Posted: 5/28/2010 19:20:52
If you've read my post in the hangar talk area, you know that I'm suddenly obsessed with the idea of a homebuilt flying saucer. It would be similar to the design in that thread that was listed on ebay, except with a couple of modifications. A bubble canopy, still with a pusher-type propeller. Still with a tail and elevator in the same place, but the diameter of the body would be a little smaller. The engine would be similar, I just have to research pushing propellers and engine configuration some more before I actually decide on an engine. I have some questions for anyone who could help. The aircraft type is a flying wing, and most flying wings are a v-shape. The ailerons are pointed out from the area where the fuselage would be, but that would be impossible on a circular flying wing. Would the ailerons and flaps have the same effect if they were pointed inward? And how big do they need to be? How could I calculate useful load, cruise speed, range, gallons used per hour, etc.? If anyone has any experience or knowledge about stuff like this, please help me.
BTW, my dad seems a lot more interested in the flying saucer thing than the Sonerai. But he'll probably go for either one eventually, because my proposed workshop/shed add-on will become a garage once I move out...
Posted: 5/29/2010 21:39:34
Come on, doesnt (I cant use the apostrophe all of a sudden) anyone have any ideas? Any help? How do companies like Sonex calculate their useful load? Do they just do trial and error, or is there a formula for it?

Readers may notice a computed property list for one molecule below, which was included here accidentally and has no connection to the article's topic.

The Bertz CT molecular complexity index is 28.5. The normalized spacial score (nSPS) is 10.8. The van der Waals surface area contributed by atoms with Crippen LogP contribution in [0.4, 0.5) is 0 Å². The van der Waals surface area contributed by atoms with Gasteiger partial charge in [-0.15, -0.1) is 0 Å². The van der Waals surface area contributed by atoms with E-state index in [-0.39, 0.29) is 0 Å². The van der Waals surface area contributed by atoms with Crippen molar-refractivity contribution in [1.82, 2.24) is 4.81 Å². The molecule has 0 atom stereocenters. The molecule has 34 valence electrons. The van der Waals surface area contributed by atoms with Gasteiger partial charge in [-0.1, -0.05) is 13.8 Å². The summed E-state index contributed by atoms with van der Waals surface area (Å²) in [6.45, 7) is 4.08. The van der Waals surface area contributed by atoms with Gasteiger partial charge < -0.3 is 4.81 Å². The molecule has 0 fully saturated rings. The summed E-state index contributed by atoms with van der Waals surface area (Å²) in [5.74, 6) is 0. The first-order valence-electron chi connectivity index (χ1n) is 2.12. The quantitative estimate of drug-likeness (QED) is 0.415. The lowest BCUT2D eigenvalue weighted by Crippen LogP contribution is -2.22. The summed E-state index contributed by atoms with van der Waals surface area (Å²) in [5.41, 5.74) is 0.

Posted: 5/31/2010 16:16:44
You are asking some very big questions that cannot easily be answered--you're asking for one formula when there are potentially hundreds involved in designing an aircraft. Designing your own aircraft from scratch, especially an unusual configuration, is certainly possible but not for the faint of heart.
Still, for inspiration and ideas you might look to these designs: Wainfan Facetmobile, Dyke Delta, Arup S-2 and S-4, Vought V-173. Google and YouTube searches will turn up some fun stuff. These are low aspect ration designs rather than true flying saucers, but I think they would still give the desired "wow" effect.
Posted: 6/1/2010 18:42:45
Ok, thanks. It's really not a true flying saucer, just a circular flying wing. I'll check out the designs you mentioned.
Posted: 6/2/2010 08:56:40
As Mathew stated, these are really BIG questions. There are some really great books out there on designing aircraft. Pazmany has some great ones as well as Martin Hollman. I encourage you to explore with your ideas, but as with any great new piece of work, it will require a great deal of research and calculations. I have spent hours putting formulas in a spreadsheet to make it easier to run "the numbers" Do youself a favor and buy some of the books, the knowlege that you gain will be invaluable.